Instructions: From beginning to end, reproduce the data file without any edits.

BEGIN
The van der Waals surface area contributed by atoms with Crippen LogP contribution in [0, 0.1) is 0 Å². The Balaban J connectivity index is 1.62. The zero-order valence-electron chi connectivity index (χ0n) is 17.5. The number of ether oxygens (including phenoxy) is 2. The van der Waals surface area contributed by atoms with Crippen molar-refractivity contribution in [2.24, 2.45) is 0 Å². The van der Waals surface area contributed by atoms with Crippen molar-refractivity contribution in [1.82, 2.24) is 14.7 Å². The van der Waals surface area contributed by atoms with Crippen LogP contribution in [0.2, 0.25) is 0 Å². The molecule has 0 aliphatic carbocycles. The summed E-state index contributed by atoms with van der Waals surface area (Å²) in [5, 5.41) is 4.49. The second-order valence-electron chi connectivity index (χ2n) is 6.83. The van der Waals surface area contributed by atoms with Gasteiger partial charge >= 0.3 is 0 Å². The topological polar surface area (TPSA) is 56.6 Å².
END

The van der Waals surface area contributed by atoms with Crippen LogP contribution in [0, 0.1) is 0 Å². The Balaban J connectivity index is 1.62. The zero-order valence-electron chi connectivity index (χ0n) is 17.5. The number of ether oxygens (including phenoxy) is 2. The van der Waals surface area contributed by atoms with Crippen molar-refractivity contribution in [2.24, 2.45) is 0 Å². The van der Waals surface area contributed by atoms with Crippen molar-refractivity contribution in [1.82, 2.24) is 14.7 Å². The van der Waals surface area contributed by atoms with Crippen LogP contribution in [0.2, 0.25) is 0 Å². The molecule has 0 aliphatic carbocycles. The summed E-state index contributed by atoms with van der Waals surface area (Å²) in [5, 5.41) is 4.49. The second-order valence-electron chi connectivity index (χ2n) is 6.83. The van der Waals surface area contributed by atoms with Gasteiger partial charge >= 0.3 is 0 Å². The topological polar surface area (TPSA) is 56.6 Å².